Publication on 'Books Known Only by Title: Exploring the Gendered Structures of First Millennium Imagined Libraries'
The first publication from the CAS project "Books Known Only by Title: Exploring the Gendered Structures of First Millennium Imagined Libraries" led by professors Liv Ingeborg Lied and Marianne Kartzow Bjelland in 2020/2021, has been released.
The first publication from the CAS project Books Known Only by Title: Exploring the Gendered Structures of First Millennium Imagined Libraries led by professors Liv Ingeborg Lied from the Norwegian School of Theology, Religion and Society (MF) and Marianne Kartzow Bjelland from the University of Oslo in 2020/2021, has been released in the Journal for the Study of the Pseudepigrapha.
The project, which aimed to shed light on a previously unexplored aspect of literature, delved into books that exist solely as named entities without surviving as complete manuscripts or substantial excerpts. These books are known only through references
in other writings, making them a captivating yet enigmatic area of study.
By drawing on theoretical perspectives from Book History and Gender Studies, the CAS project intended to map the occurrences of books known only by title associated with female figures across various traditions, from Qumran to the Qur'an. The researchers aimed to analyze the gendered patterns in the imagination of these books and shed light on their rhetorical, literary, and potential social functions. Additionally, the project sought to contribute to the broader knowledge and theoretical development of the gendered dynamics of postulated books, challenging existing assumptions about first-millennium literary culture.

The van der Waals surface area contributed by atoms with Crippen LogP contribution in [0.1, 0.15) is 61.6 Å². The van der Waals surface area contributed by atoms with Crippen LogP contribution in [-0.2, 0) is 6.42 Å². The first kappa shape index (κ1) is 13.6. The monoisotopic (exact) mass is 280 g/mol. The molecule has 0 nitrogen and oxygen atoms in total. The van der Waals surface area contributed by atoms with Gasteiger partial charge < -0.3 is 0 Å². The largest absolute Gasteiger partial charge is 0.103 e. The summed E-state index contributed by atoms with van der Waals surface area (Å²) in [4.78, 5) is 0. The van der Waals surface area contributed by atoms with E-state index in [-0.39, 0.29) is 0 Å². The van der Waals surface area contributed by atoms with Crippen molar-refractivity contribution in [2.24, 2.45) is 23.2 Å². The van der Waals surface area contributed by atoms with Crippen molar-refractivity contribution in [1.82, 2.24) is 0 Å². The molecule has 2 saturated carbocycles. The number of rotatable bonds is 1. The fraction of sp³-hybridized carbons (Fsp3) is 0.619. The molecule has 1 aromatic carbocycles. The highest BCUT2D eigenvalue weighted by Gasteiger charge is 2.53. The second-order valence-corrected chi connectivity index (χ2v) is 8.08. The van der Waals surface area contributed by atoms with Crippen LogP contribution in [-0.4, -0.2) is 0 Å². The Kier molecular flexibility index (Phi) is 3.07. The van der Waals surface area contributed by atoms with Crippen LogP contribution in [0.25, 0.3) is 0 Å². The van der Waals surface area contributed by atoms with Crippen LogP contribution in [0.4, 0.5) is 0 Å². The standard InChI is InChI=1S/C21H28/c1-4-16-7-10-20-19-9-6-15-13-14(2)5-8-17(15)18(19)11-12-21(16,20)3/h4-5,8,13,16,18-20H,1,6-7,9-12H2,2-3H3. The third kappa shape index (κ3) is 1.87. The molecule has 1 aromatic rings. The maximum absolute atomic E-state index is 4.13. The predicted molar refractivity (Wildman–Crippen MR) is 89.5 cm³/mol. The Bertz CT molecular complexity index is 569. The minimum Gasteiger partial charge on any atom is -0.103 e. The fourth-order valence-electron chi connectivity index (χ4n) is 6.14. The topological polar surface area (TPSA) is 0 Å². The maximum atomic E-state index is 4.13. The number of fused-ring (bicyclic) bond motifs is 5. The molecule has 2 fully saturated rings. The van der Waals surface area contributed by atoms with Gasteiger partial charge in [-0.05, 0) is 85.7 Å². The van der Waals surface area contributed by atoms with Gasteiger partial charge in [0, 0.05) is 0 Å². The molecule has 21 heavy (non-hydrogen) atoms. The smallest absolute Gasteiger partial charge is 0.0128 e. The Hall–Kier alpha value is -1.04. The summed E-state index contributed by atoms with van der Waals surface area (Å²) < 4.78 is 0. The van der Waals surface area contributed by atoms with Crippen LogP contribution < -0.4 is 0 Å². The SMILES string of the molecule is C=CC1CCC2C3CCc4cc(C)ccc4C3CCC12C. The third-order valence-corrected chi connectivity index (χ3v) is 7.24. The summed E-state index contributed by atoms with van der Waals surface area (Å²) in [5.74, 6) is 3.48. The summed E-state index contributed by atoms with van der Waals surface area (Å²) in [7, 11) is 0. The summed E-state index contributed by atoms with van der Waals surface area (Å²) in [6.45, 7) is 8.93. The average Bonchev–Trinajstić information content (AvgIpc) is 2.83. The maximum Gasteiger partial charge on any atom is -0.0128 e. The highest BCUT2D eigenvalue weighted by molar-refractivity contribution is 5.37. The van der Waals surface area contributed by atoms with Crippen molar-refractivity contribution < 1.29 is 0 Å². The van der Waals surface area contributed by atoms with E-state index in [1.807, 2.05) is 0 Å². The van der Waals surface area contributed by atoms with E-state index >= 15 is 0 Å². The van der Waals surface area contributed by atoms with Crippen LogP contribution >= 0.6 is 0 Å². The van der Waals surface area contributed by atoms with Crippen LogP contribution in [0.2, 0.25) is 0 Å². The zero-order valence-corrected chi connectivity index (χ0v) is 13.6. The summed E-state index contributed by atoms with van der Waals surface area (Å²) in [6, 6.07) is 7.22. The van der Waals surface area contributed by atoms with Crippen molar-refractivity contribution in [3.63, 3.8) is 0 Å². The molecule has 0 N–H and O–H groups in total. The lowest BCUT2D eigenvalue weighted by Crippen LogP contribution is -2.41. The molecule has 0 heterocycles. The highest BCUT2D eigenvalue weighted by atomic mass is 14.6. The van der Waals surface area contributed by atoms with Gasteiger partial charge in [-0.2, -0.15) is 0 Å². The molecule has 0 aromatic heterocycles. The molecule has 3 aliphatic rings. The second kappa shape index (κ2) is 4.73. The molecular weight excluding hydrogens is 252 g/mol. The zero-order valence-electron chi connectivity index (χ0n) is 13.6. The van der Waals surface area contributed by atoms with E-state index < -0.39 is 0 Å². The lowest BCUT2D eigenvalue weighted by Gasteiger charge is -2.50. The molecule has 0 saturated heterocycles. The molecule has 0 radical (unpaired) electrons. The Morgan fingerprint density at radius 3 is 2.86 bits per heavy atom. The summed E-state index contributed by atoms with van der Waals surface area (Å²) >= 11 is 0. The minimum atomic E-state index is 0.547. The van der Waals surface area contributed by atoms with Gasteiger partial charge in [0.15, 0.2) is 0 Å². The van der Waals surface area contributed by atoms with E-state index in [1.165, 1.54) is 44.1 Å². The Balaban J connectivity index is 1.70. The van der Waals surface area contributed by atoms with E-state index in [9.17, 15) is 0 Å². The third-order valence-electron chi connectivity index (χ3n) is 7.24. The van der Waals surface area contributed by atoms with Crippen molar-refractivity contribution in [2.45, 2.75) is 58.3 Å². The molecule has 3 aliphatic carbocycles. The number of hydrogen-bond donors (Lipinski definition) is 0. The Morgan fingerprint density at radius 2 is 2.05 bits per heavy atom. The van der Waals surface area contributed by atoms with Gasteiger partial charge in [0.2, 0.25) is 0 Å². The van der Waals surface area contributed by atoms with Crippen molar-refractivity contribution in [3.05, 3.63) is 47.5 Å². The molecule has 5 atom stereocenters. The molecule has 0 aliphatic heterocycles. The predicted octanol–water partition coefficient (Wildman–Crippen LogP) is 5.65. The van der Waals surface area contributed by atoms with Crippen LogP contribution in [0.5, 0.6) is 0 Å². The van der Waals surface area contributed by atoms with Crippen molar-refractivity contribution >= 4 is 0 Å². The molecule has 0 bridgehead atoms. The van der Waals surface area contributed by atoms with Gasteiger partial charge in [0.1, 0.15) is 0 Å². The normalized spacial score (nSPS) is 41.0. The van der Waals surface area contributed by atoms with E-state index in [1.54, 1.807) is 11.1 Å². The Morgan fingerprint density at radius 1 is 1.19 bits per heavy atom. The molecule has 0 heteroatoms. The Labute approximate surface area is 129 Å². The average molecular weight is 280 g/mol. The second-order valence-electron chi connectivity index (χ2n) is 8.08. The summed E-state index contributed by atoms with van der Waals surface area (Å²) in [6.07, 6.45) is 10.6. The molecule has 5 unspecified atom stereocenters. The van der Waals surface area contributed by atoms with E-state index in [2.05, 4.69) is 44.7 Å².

By considering named books in book lists and literary works as significant in their own right, the essay encourages a shift in perspective. It calls for a reevaluation of the academic imagination of the first-millennium library, which has traditionally prioritized extant texts and physical handling of books. Instead, the essay proposes a broader conception of books that encompasses their imagined and talked-about aspects. It raises questions about the presence of books known only by title in different literary contexts, their generative role in literary imagination, and their relation to power structures and discourses of loss. The goal of this special issue is to explore the diverse ontological and epistemological status of these books and recognize their meaningful place in the imagination of first-millennium literature.
The publication aims to introduce this fascinating concept as a new avenue of research within the realm of first-millennium Jewish and Christian literatures. The introductory essay in the publication provides a conceptual and methodological framework for understanding this unexplored phenomenon and presents an initial overview of the key functions of books known only by title in book lists and literary texts.
We congratulate former CAS group leaders Liv Ingeborg and Marianne on their publication!